Quantum Computing and The Internet of the Future

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Quantum physics describes a strange world that exists at the level of the very small; we’re talking atoms and sub-atomic particles such as photons. As the basic components of computers keep shrinking – a transistor can now be only 5 nanometers wide – it seems inevitable that we will end up computing in the quantum realm. What will that mean for ordinary users and for the companies that serve their computing needs?

Two aspects of quantum mechanics are especially relevant to computing and the Internet. The first is the principle of “superposition,” which states that a quantum-scale object can simultaneously be in multiple states such as up, down, or infinite combinations of those two states. Many readers are familiar with “Schrödinger's Cat”, a thought experiment that illustrates superposition. In this experiment, a cat sealed in a box is both alive and dead (and all the infinite combinations of those states) until an observer opens the box to see what state the cat is in.

Writing that that reminded me of the Heisenberg Uncertainty Principle. German physicist Werner Heisenberg stated back in 1927 that the position and the velocity of an object cannot both be measured exactly, at the same time. What does all of this have to do with quantum Internet? I'm not sure, but here's a great video of the physics of falling cats, that brings both of those theories into play.

The Quantum Internet and Falling Cats

I seem to have digressed, so let's get back to the topic at hand. Superposition allows a “qubit” - a quantum bit of information – to have exponentially more values than either 1 or 0 as classical bits have. This property, in turn, allows exponentially more powerful and faster quantum computers that can perform many complex computations in parallel.

Quantum computers will be able to solve problems that are simply beyond the capabilities of the best computers based upon classical binary physics. One such problem is how to crack strong encryption in a reasonable amount of time. Today, we have classical encryption so strong that it would take the NSA hundreds of years to break it; but with quantum computers the job could be done in weeks, days or hours. That’s rather ominous for privacy, but another principle of quantum physics may provide a hack-proof alternative to classical encryption.

The second principle is “entanglement,” which Einstein derided as “spooky action at a distance,” but which modern physicists have found actually exists. When a pair of quantum objects are entangled, changes in the state of one object are mirrored in the other instantaneously, no matter how much distance separates them. This 1997 article from the New York Times describes an experiment conducted in Geneva, Switzerland which demonstrated the entanglement principle.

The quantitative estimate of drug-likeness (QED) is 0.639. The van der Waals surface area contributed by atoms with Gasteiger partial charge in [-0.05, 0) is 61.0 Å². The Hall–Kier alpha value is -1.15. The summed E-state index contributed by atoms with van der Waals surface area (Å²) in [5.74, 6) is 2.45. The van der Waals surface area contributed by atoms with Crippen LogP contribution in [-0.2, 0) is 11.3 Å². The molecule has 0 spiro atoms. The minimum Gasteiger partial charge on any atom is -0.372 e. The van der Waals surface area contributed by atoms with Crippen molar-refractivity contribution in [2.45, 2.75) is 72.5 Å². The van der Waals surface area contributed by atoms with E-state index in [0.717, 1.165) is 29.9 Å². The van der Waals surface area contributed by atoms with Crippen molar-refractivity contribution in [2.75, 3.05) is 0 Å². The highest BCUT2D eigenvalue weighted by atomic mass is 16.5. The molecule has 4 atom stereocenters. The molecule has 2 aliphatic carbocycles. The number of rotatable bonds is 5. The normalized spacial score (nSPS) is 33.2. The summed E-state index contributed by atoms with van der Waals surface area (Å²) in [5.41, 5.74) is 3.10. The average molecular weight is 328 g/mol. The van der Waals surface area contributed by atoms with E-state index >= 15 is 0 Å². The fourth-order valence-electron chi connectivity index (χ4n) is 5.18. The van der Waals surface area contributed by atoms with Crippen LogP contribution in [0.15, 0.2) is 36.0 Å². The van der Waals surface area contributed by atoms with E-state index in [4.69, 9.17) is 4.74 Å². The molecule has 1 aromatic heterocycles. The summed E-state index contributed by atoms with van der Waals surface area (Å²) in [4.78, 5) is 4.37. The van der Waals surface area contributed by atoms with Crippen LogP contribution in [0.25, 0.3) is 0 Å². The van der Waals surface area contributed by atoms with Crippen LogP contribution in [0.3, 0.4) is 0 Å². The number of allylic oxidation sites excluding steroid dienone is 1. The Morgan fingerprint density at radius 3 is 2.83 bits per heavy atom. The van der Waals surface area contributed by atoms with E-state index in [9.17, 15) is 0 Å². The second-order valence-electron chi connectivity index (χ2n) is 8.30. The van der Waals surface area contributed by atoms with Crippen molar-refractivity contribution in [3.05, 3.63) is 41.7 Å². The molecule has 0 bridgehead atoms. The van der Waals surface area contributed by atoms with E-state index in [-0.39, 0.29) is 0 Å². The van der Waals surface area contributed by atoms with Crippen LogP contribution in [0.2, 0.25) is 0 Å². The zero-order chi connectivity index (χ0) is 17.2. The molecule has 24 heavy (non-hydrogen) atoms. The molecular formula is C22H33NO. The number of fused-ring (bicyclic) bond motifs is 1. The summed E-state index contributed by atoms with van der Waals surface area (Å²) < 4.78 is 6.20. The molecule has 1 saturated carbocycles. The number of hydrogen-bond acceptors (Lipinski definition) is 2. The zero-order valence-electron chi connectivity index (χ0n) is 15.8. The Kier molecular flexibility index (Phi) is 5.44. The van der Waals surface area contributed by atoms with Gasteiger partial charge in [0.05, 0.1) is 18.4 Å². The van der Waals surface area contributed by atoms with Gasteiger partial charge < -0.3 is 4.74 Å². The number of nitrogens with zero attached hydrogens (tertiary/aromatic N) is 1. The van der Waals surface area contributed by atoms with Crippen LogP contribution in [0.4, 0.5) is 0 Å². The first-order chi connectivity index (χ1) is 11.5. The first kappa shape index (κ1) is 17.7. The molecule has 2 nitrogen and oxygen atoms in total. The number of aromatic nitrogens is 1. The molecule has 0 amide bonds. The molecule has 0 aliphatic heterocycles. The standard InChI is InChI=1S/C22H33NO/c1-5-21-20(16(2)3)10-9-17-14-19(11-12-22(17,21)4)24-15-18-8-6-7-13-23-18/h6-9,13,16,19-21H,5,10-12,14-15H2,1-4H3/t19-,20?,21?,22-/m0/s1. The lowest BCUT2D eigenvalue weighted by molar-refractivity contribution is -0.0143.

Two aspects of quantum mechanics are especially relevant to computing and the Internet. The first is the principle of “superposition,” which states that a quantum-scale object can simultaneously be in multiple states such as up, down, or infinite combinations of those two states. Many readers are familiar with “Schrödinger's Cat”, a thought experiment that illustrates superposition. In this experiment, a cat sealed in a box is both alive and dead (and all the infinite combinations of those states) until an observer opens the box to see what state the cat is in.

Writing that that reminded me of the Heisenberg Uncertainty Principle. German physicist Werner Heisenberg stated back in 1927 that the position and the velocity of an object cannot both be measured exactly, at the same time. What does all of this have to do with quantum Internet? I'm not sure, but here's a great video of the physics of falling cats, that brings both of those theories into play.

The Quantum Internet and Falling Cats

I seem to have digressed, so let's get back to the topic at hand. Superposition allows a “qubit” - a quantum bit of information – to have exponentially more values than either 1 or 0 as classical bits have. This property, in turn, allows exponentially more powerful and faster quantum computers that can perform many complex computations in parallel.

Quantum computers will be able to solve problems that are simply beyond the capabilities of the best computers based upon classical binary physics. One such problem is how to crack strong encryption in a reasonable amount of time. Today, we have classical encryption so strong that it would take the NSA hundreds of years to break it; but with quantum computers the job could be done in weeks, days or hours. That’s rather ominous for privacy, but another principle of quantum physics may provide a hack-proof alternative to classical encryption.

The second principle is “entanglement,” which Einstein derided as “spooky action at a distance,” but which modern physicists have found actually exists. When a pair of quantum objects are entangled, changes in the state of one object are mirrored in the other instantaneously, no matter how much distance separates them. This 1997 article from the New York Times describes an experiment conducted in Geneva, Switzerland which demonstrated the entanglement principle.

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